The owner of the long-vacant Cheesecake Factory restaurant building on Buckhead’s Peachtree Road is backing out of a plan to demolish it. But he is pressing ahead with a request to surround it with chain-link fence and using escalated talk of on-site crime and police ignoring trespassers — which the Atlanta Police Department denies.

Earlier this month, representatives of owner Peter Blum came before the Development Review Committee of the Special Public Interest District 9 zoning area with the idea of demolishing the building at 3024 Peachtree. The specific request was for an administrative variance to allow the 8-foot-high, black-vinyl-coated fence along Peachtree.

The former Cheesecake Factory restaurant as seen in a 2019 Google Maps image.

The restaurant structure was built in 1993 and vacated by the Cheesecake Factory in 2014, when it moved to the Lenox Square mall. In his request, Blum said the vacant property was “out of control” with homeless trespassers and its interior was “destroyed.” DRC members were eager to see it demolished, but did not like the idea of a fence along Peachtree, especially with no redevelopment plans in sight. The DRC — a purely advisory body to the city of Atlanta — recommended the building site be grassed over and for the fencing to start at the rear parking lot instead of at the street, a setback of roughly 150 feet.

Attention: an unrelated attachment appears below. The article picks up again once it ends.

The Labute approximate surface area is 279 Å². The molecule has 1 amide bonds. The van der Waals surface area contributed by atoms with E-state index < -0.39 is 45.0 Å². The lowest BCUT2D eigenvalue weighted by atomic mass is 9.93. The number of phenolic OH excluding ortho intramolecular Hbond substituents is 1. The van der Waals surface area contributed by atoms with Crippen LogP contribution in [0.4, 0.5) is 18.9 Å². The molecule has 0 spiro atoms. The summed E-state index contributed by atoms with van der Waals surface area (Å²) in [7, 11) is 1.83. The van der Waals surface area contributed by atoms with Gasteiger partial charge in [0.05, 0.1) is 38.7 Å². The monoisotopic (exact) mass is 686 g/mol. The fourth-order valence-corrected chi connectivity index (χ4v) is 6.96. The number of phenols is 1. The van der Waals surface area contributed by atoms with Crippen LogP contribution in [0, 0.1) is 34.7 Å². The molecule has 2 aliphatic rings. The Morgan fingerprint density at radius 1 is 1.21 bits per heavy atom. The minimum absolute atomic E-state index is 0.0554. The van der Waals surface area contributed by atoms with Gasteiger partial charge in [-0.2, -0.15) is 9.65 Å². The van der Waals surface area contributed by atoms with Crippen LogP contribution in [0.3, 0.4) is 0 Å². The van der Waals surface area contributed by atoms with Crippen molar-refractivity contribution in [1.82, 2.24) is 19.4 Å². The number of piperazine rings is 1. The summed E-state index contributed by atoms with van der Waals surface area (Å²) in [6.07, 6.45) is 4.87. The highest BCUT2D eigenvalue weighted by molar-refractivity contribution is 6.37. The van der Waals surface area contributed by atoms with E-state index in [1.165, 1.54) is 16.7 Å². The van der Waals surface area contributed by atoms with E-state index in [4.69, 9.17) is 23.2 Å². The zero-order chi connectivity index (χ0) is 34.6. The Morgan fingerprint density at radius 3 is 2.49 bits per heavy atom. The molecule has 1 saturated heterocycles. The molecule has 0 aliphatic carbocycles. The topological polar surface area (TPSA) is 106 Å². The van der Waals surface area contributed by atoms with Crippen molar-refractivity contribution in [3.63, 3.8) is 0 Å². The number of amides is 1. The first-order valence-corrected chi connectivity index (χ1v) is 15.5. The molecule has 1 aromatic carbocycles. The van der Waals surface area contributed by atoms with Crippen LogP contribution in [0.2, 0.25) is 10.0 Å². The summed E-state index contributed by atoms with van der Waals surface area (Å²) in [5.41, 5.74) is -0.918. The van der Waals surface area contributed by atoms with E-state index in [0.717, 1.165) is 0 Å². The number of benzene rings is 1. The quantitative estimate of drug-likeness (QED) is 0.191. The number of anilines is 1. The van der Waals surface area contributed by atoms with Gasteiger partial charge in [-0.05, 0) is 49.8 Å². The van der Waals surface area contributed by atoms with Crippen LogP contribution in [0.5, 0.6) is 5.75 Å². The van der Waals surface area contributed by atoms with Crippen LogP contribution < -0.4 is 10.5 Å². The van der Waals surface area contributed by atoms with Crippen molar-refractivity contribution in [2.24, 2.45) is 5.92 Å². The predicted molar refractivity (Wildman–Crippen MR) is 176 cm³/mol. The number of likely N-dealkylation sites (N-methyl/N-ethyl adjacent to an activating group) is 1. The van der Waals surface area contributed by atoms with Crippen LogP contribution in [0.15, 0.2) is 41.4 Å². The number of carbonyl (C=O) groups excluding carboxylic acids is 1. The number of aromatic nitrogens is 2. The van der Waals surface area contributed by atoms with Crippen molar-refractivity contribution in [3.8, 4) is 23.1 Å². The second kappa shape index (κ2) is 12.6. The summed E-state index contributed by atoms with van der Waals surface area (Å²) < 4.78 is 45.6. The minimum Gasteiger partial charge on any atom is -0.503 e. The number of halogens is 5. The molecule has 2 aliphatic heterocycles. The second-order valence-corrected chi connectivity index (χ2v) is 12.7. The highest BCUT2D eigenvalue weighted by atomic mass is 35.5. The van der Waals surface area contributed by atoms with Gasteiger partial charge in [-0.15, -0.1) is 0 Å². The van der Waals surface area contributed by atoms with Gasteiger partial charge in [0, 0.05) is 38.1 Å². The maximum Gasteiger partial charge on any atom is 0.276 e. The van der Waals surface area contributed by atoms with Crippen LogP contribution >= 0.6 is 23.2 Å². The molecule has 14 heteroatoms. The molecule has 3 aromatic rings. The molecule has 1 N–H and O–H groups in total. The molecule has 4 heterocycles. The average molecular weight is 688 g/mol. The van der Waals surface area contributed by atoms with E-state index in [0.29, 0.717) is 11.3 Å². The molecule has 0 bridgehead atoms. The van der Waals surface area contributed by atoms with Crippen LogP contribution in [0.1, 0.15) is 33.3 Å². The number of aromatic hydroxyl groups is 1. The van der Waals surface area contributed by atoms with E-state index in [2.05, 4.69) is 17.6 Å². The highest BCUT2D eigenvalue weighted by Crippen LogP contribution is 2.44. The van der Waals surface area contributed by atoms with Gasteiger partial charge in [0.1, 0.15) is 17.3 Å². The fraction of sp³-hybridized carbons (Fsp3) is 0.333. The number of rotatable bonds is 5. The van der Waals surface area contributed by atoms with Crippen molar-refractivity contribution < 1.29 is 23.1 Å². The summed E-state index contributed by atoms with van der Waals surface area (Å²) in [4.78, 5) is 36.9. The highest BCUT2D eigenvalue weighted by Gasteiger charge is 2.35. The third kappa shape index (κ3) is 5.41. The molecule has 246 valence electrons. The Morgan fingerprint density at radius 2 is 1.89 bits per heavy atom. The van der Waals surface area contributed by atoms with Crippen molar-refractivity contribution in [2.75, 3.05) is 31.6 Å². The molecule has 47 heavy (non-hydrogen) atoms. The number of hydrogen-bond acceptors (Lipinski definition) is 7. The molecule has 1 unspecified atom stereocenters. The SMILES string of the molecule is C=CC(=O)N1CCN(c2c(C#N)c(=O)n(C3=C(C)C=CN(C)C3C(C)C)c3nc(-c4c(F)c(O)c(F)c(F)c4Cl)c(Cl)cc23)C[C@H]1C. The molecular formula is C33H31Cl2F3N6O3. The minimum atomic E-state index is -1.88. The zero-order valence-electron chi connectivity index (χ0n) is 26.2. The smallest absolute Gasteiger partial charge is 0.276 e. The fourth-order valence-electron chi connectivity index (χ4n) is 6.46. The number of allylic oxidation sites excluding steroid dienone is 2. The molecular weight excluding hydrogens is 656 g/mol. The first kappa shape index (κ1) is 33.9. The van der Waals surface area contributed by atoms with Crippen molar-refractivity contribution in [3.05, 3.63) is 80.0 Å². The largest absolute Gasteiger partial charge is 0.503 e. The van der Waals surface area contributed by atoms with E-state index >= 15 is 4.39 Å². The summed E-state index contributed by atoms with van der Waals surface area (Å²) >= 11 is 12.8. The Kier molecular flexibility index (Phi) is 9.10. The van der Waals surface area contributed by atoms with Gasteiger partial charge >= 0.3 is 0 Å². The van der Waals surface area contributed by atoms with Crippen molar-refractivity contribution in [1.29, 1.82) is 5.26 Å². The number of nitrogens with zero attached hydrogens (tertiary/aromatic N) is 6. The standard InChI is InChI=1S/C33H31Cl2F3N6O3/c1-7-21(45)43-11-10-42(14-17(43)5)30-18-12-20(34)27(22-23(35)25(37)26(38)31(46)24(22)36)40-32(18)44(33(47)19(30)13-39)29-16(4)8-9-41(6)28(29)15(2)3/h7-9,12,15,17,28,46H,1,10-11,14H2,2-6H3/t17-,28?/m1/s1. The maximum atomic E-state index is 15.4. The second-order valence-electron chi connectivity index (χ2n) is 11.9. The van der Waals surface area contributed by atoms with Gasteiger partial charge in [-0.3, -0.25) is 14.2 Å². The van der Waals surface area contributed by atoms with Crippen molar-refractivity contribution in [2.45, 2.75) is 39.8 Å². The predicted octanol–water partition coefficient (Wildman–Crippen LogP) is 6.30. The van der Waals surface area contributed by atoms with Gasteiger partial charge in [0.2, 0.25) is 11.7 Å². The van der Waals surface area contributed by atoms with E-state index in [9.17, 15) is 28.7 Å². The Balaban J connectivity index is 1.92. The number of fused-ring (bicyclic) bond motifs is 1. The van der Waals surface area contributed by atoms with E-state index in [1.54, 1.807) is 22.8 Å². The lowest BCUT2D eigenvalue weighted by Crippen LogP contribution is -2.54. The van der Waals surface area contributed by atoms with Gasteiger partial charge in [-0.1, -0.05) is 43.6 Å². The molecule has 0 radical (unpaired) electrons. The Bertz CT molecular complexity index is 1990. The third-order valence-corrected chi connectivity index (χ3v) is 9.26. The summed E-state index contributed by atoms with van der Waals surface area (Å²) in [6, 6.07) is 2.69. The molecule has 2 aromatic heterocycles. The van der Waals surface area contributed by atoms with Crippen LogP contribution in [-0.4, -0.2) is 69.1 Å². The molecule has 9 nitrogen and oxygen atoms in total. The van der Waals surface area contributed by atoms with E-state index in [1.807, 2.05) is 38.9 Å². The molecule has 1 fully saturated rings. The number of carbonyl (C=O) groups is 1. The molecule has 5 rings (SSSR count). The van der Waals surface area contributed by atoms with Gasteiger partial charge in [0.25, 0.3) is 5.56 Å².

Now Blum is no longer seeking to demolish the building for unexplained reasons, but still wants to install the fence, according to an Aug. 20 update letter to the city from Norman Koplon, a consultant for the property owner. Koplon did not respond to an email about the change in the demolition plan.

In pressing the argument for the fence, the letter makes several new claims about the dangerousness of trespassers on the property, giving undated examples. “For example, when Mr. Blum told one trespasser that he needed to leave the property, the trespasser jumped up and approached him brandishing a knife,” the letter says. In another incident, the letter says, trespassers set fire to lumber “presumably” taken from the building and threw it onto the adjoining property of a Restoration Hardware furniture store, a site Blum also owns. “This could have burned Restoration Hardware to the ground,” the letter claims.

The letter claims that trespassers have “scaled the walls of the building like mountain climbers so they could access the building through the roof,” and that “homeless encampments” scare employees of Restoration Hardware.

The letter says that trespassers are able to access the property because of the lack of the fence. But the letter also claims that “despite repeated requests by Mr. Blum and others, the Atlanta Police Department has routinely refused to enforce the laws prohibiting trespassing on private property, thus providing no deterrent to the trespassers. The result is that the property is now overrun with trespassers.”

But APD says that is not true, at least according to incident reports so far this year. APD spokesperson Office TaSheena Brown said that since Jan. 1, there have been four calls at the site, only one of which was for criminal trespass. On that call, Brown said, an officer responded and “completed documentation” on the accused trespasser.

Avatar photo

John Ruch

John Ruch is an Atlanta-based journalist. Previously, he was Managing Editor of Reporter Newspapers.